I never know what kind of day it'll be. Living with a chronic illness and choosing an intense sport like running requires a lot of pep talks, especially when your body is screaming at you to quit.
My mind and body has kept me captive for the last week. Every time I try to escape this sedentary state, I'm back on my sofa or working on my computer for hours for assignments. For the last week, I gave myself a full blown pep talk of what I'm going to do and how I'm going to do it. One morning I forgot to set my alarm and it was already 9AM - which is ridiculously late for me - and another day, I woke up at 5AM with clothes laid out but greeted to brutal temperatures and an aching body. It feels as if the world is giving me an assortment of excuses to not leave my house. I have the Humana Rock n Roll New Orleans in a few weeks, just purchased my tickets and I don't feel prepared at all.
Do you find yourself muttering expletives at the person running an 8 minute pace smiling, eating a FroYo at mile 24? A sudden urge to lace their lace their fuel with scotch bonnet? OK hater -- I relate and see you.
When I officially started training for my first race, the Michelob 13.1 series in Queens, I remember not knowing what the hell I was doing. My chest burned after three minutes of running and the only thing that kept me going was the idea of losing out on the race entry fee. Feel free to judge my cheap ways because I know that I'm not alone in this sentiment. One unusually warm winter morning, I went to Boys and Girls track feeling defeated and reducing my run down to a speed walk. This long limbed, Shaun T looking extra galloped in front of me. Her skin looked like rich dark chocolate and in my mind, her sweat probably tasted like a box of Girl Scout Cookies --and no I wasn't checking her out (that much). I remember her because she did two and a half loops to my one loop. She smiled at me on her fourth time around and even said good morning as I walked off the track pissed.
'Fuck her for being able to sing while running that quickly.' I actually said this out loud when I stopped the timer on my Runkeeper app. I didn't hate her but she represented what I didn't have at the time: Endurance, speed and a personal peace with running. I was the Salt Bae of hater's anonymous. In hindsight, I know that she wasn't my real problem.
As much as I love running with my husband, I have an irrational fear that he will want to push me down a hill in efforts of keeping up a good pace. Whilst he hasn't applied that pressure onto me yet, it reminds me of the worries that exist as a back of the pack runner.
Unlike most of my friend list on Instagram, my husband had to wake me up two minutes before the start of the New Year. It's my lovely 30s kicking my ass and reminding me that I could give two bits of a damn about staying awake long enough to watch the ball drop. Our family friend Joanna, my son EJ, husband and I had a celebratory drink - and the kid had sparkling cider - before I was ready to call it a night. An exhausted Eric grew irritated about my line of questioning about what time we would go for our training run; he finally agreed that he'd wake up at whatever ungodly hour I was ready to go. Whenever a spouse says something like this to you, it's a polite way of them telling you to please shut the hell up and leave them alone. In my heart, I wanted to be a jerk and wake him for o'dark thirty; instead my body knew better and waited until after 8AM.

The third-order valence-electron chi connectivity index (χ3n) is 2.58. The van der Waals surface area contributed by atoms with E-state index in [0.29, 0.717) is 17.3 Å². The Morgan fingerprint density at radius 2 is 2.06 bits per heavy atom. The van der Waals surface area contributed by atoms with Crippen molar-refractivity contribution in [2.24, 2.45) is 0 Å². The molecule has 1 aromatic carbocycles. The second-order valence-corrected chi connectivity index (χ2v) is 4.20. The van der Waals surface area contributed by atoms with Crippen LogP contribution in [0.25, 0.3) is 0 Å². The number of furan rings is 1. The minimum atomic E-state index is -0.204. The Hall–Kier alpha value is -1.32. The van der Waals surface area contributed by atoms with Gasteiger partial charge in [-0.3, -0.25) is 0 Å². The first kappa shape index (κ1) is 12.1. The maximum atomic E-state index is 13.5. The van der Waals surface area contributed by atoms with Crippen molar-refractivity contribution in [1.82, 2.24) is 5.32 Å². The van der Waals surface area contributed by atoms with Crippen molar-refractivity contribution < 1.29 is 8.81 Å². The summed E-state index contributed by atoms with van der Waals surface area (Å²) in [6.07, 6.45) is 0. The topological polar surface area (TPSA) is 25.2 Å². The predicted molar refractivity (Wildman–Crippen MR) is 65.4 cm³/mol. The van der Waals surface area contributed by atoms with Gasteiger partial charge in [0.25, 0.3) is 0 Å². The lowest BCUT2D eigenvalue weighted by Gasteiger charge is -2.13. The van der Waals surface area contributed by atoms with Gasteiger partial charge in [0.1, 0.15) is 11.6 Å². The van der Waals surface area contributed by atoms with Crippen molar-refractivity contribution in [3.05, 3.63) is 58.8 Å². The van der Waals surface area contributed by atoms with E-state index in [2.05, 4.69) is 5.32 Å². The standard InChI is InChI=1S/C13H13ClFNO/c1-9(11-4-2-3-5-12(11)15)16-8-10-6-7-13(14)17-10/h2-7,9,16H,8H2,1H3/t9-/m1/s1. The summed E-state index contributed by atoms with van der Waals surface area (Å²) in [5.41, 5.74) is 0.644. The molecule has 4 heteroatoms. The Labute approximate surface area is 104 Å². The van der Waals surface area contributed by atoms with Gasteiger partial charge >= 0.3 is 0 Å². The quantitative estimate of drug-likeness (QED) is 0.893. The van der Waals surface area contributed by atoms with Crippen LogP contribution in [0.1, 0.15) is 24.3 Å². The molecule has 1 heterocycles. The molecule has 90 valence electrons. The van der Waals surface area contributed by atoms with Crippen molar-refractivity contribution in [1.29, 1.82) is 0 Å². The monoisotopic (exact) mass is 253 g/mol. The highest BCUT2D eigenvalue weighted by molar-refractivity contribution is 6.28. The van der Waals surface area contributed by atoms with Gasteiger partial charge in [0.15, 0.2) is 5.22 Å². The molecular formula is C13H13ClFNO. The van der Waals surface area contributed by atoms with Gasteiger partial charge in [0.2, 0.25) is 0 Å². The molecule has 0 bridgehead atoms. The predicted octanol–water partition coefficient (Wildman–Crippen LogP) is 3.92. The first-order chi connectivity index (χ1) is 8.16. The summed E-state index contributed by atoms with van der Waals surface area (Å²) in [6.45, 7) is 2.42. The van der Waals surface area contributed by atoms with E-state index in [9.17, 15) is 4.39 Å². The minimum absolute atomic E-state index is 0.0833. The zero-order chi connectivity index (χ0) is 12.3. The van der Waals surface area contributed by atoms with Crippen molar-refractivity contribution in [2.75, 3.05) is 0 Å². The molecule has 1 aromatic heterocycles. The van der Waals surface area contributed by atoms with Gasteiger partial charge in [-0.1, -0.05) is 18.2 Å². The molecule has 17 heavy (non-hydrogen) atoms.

Somehow I managed to not kill off an entire population or get thrown over Trump's wall to date when I miss Monday workouts. I wonder what will happen if I miss all of the Mondays on the calendar.
Fortunately for all of Brooklyn, I found my way to the gym and after I type this post, I'll be running through some rain for a few miles because it's another day of the week --not because it's fucking Monday. If I allowed the fitness gods to peek into my already over-sharable life beyond what I show on social media, I might be offered as some cult sacrifice to the Reading Rainbow coalition. I've heard everything from not allowing your knees to cross your toes - yep, that's officially bullshit and you can Google check that - to not being considered a runner if you fall under a certain pace. Frankly, all of these rules can sit and rotate. This never missing a Monday logic makes me want to drink a Shake it Baby tea because of course, we know how well senna and laxatives work on the body.
Latoya Shauntay Snell
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